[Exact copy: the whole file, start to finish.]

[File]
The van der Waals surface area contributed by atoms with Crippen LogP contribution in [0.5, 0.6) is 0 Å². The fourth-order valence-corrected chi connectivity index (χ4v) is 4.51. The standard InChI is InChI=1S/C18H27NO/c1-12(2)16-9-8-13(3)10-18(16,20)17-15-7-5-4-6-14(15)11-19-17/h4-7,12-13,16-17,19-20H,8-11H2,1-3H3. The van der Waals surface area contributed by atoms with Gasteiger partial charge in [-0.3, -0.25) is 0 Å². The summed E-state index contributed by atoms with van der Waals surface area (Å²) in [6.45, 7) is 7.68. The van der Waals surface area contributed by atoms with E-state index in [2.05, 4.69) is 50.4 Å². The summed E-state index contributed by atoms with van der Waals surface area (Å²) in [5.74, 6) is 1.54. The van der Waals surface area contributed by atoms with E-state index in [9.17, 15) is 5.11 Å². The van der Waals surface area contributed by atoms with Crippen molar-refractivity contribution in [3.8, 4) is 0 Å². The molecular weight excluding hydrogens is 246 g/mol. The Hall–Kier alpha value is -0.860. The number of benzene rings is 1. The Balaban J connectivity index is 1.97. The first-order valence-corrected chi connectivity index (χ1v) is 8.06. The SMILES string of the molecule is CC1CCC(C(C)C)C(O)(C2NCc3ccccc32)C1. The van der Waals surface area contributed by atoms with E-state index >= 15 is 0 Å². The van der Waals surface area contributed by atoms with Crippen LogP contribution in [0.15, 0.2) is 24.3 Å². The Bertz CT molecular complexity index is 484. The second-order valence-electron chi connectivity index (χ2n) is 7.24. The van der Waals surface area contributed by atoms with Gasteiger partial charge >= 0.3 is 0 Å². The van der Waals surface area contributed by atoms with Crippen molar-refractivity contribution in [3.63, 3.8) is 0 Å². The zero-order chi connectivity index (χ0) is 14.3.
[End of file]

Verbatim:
The van der Waals surface area contributed by atoms with Crippen LogP contribution in [0.5, 0.6) is 0 Å². The fourth-order valence-corrected chi connectivity index (χ4v) is 4.51. The standard InChI is InChI=1S/C18H27NO/c1-12(2)16-9-8-13(3)10-18(16,20)17-15-7-5-4-6-14(15)11-19-17/h4-7,12-13,16-17,19-20H,8-11H2,1-3H3. The van der Waals surface area contributed by atoms with Gasteiger partial charge in [-0.3, -0.25) is 0 Å². The summed E-state index contributed by atoms with van der Waals surface area (Å²) in [6.45, 7) is 7.68. The van der Waals surface area contributed by atoms with E-state index in [2.05, 4.69) is 50.4 Å². The summed E-state index contributed by atoms with van der Waals surface area (Å²) in [5.74, 6) is 1.54. The van der Waals surface area contributed by atoms with E-state index in [9.17, 15) is 5.11 Å². The van der Waals surface area contributed by atoms with Crippen molar-refractivity contribution in [3.8, 4) is 0 Å². The molecular weight excluding hydrogens is 246 g/mol. The Hall–Kier alpha value is -0.860. The number of benzene rings is 1. The Balaban J connectivity index is 1.97. The first-order valence-corrected chi connectivity index (χ1v) is 8.06. The SMILES string of the molecule is CC1CCC(C(C)C)C(O)(C2NCc3ccccc32)C1. The van der Waals surface area contributed by atoms with E-state index >= 15 is 0 Å². The van der Waals surface area contributed by atoms with Crippen LogP contribution in [0.15, 0.2) is 24.3 Å². The Bertz CT molecular complexity index is 484. The second-order valence-electron chi connectivity index (χ2n) is 7.24. The van der Waals surface area contributed by atoms with Gasteiger partial charge >= 0.3 is 0 Å². The van der Waals surface area contributed by atoms with Crippen molar-refractivity contribution in [3.63, 3.8) is 0 Å². The zero-order chi connectivity index (χ0) is 14.3.